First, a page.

The House Economic Affairs Committee voted on March 8, 2019 to refer HB 654 for "interim study." Bills referred for interim study will receive no further action before the next session - meaning that HB 654 is effectively dead - at least for now. MC4T actively opposed this bill that would have allowed State preemption of wireless zoning rules.
This follows hearing held by Chairman Dereck Davis on February 21st. HB 654 carried the formal title of "Wireless Facilities - Installation and Regulation," but was commonly referred to in this latest legislative session as the "industry bill" reflecting its actual authorship. Del. Davis introduced HB654 and was the ONLY sponsor of this bill.
Judith Monroy in her front yard Santa Rosa, CA in January, 2018 with new ground-mounted equipment cabinet, radios bolted to utility pole plus antennas on top (not visible in photo.) Read thefull story here.
This is what happens when wireless providers are allowed to install cell poles just 30 feet from residences with NO design requirements to minimize aesthetic impacts.
This 68' wireless facility with antennas on Brickyard Road was NEVER formally approved to be here. Readthe story (see page 15) on how on the County allowed this and four other cellpoles in Potomac to be moved to "adjacent sites" in 2011 without public notice or public input.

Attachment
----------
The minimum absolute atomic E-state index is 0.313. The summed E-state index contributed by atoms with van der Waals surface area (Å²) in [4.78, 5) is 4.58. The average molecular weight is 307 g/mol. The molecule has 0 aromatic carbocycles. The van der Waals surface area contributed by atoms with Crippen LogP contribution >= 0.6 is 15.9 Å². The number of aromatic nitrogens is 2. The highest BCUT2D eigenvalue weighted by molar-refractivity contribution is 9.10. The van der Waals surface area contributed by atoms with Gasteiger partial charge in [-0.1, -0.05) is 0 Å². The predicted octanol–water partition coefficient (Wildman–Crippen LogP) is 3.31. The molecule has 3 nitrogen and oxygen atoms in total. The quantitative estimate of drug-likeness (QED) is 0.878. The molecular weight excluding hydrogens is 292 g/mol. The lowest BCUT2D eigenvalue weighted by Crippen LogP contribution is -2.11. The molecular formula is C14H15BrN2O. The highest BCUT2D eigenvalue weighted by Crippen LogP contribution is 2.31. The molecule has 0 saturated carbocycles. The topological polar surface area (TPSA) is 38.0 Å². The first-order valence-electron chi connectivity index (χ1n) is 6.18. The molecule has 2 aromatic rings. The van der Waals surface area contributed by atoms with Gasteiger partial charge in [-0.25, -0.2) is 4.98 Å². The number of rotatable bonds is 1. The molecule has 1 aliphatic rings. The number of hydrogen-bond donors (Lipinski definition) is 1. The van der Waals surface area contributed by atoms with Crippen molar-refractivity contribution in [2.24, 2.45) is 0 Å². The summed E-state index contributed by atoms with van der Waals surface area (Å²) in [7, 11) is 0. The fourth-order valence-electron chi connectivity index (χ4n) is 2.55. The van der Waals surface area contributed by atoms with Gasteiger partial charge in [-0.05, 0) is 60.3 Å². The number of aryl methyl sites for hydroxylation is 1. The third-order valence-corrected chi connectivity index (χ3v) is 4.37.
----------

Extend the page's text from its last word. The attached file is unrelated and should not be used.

This cell pole installed in 2011 along Norbeck Road was supposed to be on opposite side of street within the utility distribution lines, but was moved. It is one of three cell poles in Norbeck area north of the ICC that were NEVER formally approved for their current sites.
MC4T is fighting for fair, transparent and accurate regulation of cell poles and cell towers to minimize adverse impacts to surrounding land uses, respect the harmony and aesthetic character of our communities, and protect the the safety of all residents.
The cell pole at right above was one of three installed in 2016 in North Potomac without first completing required conditional use hearings.
Montgomery County Coalition for the Control of Cell Towers
This massive 57' cell pole installed in 2017 sits just 27' away from a four-story apartment block in Langley Park. It is one of three large cell poles within 900' radius that are placed very near apartments. Current County ordinance requires 60' setbacks from single and duplex residential units, but has just 10' minimum setbacks for cell poles installed on utility poles near apartment buildings.
Last revised: March 6, 2018